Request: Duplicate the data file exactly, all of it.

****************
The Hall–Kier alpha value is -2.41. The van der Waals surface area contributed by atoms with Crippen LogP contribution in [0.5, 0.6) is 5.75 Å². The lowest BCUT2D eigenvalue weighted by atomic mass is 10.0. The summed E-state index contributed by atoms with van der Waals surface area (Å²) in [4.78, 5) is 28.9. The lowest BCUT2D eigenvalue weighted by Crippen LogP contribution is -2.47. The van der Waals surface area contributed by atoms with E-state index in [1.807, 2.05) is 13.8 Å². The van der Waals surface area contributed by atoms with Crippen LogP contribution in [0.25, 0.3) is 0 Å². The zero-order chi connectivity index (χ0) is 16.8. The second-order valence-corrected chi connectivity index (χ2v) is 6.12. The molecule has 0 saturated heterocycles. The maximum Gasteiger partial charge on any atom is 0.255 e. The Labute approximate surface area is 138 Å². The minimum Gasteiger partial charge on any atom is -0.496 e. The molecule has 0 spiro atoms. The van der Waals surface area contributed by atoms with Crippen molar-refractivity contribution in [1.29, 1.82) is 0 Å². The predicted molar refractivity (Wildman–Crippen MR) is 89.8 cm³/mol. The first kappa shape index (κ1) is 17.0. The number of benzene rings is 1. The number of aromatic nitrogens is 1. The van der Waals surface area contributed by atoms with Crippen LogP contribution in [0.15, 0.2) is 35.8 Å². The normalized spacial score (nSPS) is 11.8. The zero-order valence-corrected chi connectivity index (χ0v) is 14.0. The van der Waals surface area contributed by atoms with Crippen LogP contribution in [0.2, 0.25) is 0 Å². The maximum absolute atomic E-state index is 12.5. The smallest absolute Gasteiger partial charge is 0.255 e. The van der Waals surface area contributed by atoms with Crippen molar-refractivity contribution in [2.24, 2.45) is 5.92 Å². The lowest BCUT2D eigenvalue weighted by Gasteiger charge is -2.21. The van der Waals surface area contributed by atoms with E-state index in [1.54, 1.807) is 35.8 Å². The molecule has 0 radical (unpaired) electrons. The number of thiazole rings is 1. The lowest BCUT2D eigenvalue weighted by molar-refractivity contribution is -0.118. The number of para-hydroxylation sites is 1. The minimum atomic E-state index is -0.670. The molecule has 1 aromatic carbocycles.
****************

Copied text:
The Hall–Kier alpha value is -2.41. The van der Waals surface area contributed by atoms with Crippen LogP contribution in [0.5, 0.6) is 5.75 Å². The lowest BCUT2D eigenvalue weighted by atomic mass is 10.0. The summed E-state index contributed by atoms with van der Waals surface area (Å²) in [4.78, 5) is 28.9. The lowest BCUT2D eigenvalue weighted by Crippen LogP contribution is -2.47. The van der Waals surface area contributed by atoms with E-state index in [1.807, 2.05) is 13.8 Å². The van der Waals surface area contributed by atoms with Crippen LogP contribution in [0.25, 0.3) is 0 Å². The zero-order chi connectivity index (χ0) is 16.8. The second-order valence-corrected chi connectivity index (χ2v) is 6.12. The molecule has 0 saturated heterocycles. The maximum Gasteiger partial charge on any atom is 0.255 e. The Labute approximate surface area is 138 Å². The minimum Gasteiger partial charge on any atom is -0.496 e. The molecule has 0 spiro atoms. The van der Waals surface area contributed by atoms with Crippen molar-refractivity contribution in [1.29, 1.82) is 0 Å². The predicted molar refractivity (Wildman–Crippen MR) is 89.8 cm³/mol. The first kappa shape index (κ1) is 17.0. The number of benzene rings is 1. The number of aromatic nitrogens is 1. The van der Waals surface area contributed by atoms with Crippen LogP contribution in [0.15, 0.2) is 35.8 Å². The normalized spacial score (nSPS) is 11.8. The zero-order valence-corrected chi connectivity index (χ0v) is 14.0. The van der Waals surface area contributed by atoms with Crippen LogP contribution in [0.2, 0.25) is 0 Å². The maximum absolute atomic E-state index is 12.5. The smallest absolute Gasteiger partial charge is 0.255 e. The van der Waals surface area contributed by atoms with Crippen molar-refractivity contribution in [2.24, 2.45) is 5.92 Å². The lowest BCUT2D eigenvalue weighted by Gasteiger charge is -2.21. The van der Waals surface area contributed by atoms with E-state index in [1.54, 1.807) is 35.8 Å². The molecule has 0 radical (unpaired) electrons. The number of thiazole rings is 1. The lowest BCUT2D eigenvalue weighted by molar-refractivity contribution is -0.118. The number of para-hydroxylation sites is 1. The minimum atomic E-state index is -0.670. The molecule has 1 aromatic carbocycles.